Anyone who was expecting liberal democracy to sprout in Egypt following the series of revolutions, protests, elections and crackdowns since president Hosni Mubarak was overthrown in 2011 will be sorely disappointed by Wednesday’s military assault on protesters and the imposition of emergency law.
One thing is clear – military chief Gen. Abdel Fattah al-Sisi is the new king of Egypt.
Even though the government said it would continue to follow the transition process and hold elections, it seems ever more apparent that the elections will likely not be fair and that Egyptian governments, at least in the near future, will probably rule at the pleasure of Sisi.
This would be similar to Arab monarchies, where a king has overall authority but delegates governance to a prime minister and his cabinet. If things get out of hand or the government does something the king does not like, it is simply forced to carry out the king’s will or is dismissed.
Wednesday’s resignation of vice president Mohamed ElBaradei in reaction to the crackdown came because he preferred a negotiated solution.
Perhaps others in the government agreed with him, but when the chips were down the real power was with the military.
In addition, the new military-backed government has been facing a radical Islamic opposition and it saw no way out of the crisis without restoring order.
The question now is if Sisi will take outright control by running in the next presidential elections or will continue overseeing things from behind the scenes, letting a president and government of technocrats run affairs.
The condemnations coming from the US and Europe fit with the countries’ ongoing pressure on Egypt to include the Muslim Brotherhood in the country’s politics.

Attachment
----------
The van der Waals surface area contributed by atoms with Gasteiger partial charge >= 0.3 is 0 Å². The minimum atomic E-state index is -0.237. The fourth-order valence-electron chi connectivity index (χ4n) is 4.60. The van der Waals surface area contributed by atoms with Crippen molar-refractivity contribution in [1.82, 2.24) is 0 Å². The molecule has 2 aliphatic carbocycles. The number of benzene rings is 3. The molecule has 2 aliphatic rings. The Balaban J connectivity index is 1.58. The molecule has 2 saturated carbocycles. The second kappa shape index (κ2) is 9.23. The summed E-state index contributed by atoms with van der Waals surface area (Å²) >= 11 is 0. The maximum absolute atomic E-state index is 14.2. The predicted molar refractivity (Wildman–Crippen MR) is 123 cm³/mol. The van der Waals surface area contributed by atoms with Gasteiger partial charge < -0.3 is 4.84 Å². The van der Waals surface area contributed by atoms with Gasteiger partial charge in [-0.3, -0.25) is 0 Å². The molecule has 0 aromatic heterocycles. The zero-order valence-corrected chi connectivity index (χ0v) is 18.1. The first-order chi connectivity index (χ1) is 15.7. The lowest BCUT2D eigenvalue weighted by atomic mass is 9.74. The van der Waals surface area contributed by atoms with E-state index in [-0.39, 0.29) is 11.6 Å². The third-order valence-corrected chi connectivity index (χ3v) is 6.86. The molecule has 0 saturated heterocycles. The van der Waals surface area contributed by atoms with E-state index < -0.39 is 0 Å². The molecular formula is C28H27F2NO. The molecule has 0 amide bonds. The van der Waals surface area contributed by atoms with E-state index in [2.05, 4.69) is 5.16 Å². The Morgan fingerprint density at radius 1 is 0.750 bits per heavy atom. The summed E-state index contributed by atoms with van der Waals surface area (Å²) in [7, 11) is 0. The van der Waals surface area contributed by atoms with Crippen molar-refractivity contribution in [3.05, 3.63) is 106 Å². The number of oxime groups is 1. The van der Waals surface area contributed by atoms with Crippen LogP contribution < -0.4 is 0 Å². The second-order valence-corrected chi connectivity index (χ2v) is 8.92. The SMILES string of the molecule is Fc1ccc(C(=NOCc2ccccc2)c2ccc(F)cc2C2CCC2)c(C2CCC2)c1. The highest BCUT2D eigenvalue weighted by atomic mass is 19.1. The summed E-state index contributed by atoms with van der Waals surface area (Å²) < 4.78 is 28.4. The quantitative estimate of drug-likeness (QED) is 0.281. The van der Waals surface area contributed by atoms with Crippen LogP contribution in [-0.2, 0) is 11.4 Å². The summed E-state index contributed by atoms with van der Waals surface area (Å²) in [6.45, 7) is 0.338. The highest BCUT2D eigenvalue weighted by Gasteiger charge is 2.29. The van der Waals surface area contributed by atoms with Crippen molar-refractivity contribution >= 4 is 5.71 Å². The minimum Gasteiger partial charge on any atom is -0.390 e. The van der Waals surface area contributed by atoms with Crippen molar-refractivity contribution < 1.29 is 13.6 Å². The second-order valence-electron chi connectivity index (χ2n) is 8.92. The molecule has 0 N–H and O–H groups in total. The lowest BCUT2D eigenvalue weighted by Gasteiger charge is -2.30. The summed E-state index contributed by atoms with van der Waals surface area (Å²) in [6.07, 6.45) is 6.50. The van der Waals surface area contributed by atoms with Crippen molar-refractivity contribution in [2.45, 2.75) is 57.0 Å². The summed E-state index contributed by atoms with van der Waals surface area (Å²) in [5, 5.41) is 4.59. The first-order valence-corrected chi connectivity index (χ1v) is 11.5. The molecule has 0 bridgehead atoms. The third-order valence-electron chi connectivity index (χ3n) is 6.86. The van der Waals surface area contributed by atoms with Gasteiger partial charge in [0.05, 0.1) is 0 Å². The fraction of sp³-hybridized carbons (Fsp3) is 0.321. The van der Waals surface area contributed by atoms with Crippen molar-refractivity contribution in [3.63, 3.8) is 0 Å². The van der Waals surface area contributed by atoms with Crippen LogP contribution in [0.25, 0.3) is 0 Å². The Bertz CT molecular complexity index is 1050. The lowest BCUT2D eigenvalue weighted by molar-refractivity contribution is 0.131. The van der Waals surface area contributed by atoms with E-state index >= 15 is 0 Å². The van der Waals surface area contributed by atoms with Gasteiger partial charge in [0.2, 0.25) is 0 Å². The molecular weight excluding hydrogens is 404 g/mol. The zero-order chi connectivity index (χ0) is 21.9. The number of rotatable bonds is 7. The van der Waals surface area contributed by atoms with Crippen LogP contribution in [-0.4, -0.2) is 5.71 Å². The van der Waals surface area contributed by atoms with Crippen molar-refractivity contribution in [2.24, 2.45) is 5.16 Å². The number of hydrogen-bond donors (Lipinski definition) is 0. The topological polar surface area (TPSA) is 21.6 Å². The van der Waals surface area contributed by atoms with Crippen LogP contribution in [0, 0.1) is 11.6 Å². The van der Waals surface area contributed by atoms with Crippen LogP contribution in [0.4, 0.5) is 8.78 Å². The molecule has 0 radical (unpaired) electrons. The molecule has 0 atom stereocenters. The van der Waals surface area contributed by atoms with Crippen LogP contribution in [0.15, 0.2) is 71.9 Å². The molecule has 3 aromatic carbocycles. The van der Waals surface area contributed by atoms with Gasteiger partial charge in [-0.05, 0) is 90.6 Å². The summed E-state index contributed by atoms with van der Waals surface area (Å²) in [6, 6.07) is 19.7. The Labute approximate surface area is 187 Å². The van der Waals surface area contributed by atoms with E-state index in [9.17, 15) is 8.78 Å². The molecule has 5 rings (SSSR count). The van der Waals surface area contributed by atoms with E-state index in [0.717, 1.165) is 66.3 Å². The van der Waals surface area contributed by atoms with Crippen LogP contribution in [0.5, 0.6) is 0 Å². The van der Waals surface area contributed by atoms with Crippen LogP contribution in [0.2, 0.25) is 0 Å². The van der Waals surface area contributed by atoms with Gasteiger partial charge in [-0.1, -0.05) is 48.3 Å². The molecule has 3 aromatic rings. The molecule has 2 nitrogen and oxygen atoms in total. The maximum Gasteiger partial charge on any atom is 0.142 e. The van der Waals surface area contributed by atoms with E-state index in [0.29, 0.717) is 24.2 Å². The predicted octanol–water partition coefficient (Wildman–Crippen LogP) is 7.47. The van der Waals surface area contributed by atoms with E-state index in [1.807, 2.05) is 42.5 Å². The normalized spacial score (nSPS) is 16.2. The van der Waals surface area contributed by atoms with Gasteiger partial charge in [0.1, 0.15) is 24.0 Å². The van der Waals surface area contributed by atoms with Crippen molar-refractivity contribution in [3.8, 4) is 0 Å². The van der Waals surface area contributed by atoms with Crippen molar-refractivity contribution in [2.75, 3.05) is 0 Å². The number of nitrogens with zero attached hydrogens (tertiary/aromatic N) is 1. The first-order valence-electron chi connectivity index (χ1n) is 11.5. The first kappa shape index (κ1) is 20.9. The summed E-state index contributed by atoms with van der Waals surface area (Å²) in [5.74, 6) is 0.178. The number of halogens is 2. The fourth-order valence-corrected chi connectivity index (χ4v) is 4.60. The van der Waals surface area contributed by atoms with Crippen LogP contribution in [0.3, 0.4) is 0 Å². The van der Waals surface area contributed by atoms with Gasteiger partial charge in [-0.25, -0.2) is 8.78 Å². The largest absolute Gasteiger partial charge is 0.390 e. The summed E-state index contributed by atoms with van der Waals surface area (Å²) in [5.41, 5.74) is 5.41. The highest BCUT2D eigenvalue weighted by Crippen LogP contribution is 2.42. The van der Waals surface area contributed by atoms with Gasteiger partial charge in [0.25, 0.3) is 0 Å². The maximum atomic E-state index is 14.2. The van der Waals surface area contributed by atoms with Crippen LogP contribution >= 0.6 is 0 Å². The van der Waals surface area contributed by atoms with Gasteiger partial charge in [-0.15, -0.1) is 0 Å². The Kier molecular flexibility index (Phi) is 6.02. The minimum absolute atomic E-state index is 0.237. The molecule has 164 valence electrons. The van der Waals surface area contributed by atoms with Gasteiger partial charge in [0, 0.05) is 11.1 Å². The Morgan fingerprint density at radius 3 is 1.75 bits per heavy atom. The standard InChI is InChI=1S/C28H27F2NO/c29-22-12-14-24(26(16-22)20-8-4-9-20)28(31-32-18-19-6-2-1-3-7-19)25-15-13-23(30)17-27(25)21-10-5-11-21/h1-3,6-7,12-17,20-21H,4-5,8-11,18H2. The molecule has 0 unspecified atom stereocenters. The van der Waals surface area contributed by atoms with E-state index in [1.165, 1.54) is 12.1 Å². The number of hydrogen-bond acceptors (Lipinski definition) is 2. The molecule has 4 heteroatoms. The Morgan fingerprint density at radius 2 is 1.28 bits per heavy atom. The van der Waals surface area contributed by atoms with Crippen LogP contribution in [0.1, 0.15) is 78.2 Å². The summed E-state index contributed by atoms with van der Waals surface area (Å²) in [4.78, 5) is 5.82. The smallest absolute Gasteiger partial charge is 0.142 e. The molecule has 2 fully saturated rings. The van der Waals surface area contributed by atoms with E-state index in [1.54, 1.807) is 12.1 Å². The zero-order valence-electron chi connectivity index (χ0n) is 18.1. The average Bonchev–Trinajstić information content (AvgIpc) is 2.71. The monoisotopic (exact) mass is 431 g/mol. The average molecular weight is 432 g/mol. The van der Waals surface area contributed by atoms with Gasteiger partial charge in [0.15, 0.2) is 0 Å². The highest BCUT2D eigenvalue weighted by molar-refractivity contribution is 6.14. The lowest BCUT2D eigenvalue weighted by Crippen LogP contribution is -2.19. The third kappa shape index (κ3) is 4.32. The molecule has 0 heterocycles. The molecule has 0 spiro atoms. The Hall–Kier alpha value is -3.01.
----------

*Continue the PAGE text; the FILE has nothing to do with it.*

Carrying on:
The Brotherhood and its supporters have been active on social media sites, calling attention to what they describe as a massacre, while the army and its supporting media claim the protesters were armed and had attacked the security forces.
Zvi Mazel, who served as Israel’s sixth ambassador to Egypt and today is a fellow at The Jerusalem Center for Public Affairs and a contributor to this newspaper, told the Post that the army gave the protesters a number of weeks to leave or agree to mediation and a negotiated solution. Because the Brotherhood refused to be flexible in its demands, it became obvious this was coming, Mazel said, adding that if anyone understood the Brotherhood it was Sisi.
The new Egyptian government, Mazel added, was pro-West and will have decent relations with Israel.
“What is better than that?” he asked.
He added that the killings were bad, but if you compared the situation to countries like Iraq or Pakistan, the Egyptian crackdown was less severe.
Asked whether the Brotherhood’s strategy of martyrdom might succeed – as it likely would generate loads of support from the West, perhaps leading to stronger measures – Mazel responded that it might, although the West must understand that the army was in a fight with radical Islam.
On the significance of ElBaradei’s resignation, Mazel said that he has been a shadowy character who helped Iran develop its nuclear program when he was head of the UN’s nuclear watchdog, the International Atomic Energy Agency.
“He defended Iran and then came to Egypt at the beginning of the revolution and was close to the Muslim Brotherhood,” Mazel said, adding that ElBaradei needed to distance himself from the Brotherhood because he understood that it was the liberal camp that was for him. Now, Mazel suggested, it seems he may be heading back in the Brotherhood’s direction.
“The Brotherhood was building an Islamic dictatorship,” he said, and it was the army that moved in to prevent that.
In Mazel’s opinion, Sisi is smart and likely to go back – eventually – to his military role, letting the government run affairs.
The army has more support from the people and is more organized than the Brotherhood, he asserted, predicting that there would not be a lengthy civil war and that the army would calm the situation and try to get Egypt back on its feet.
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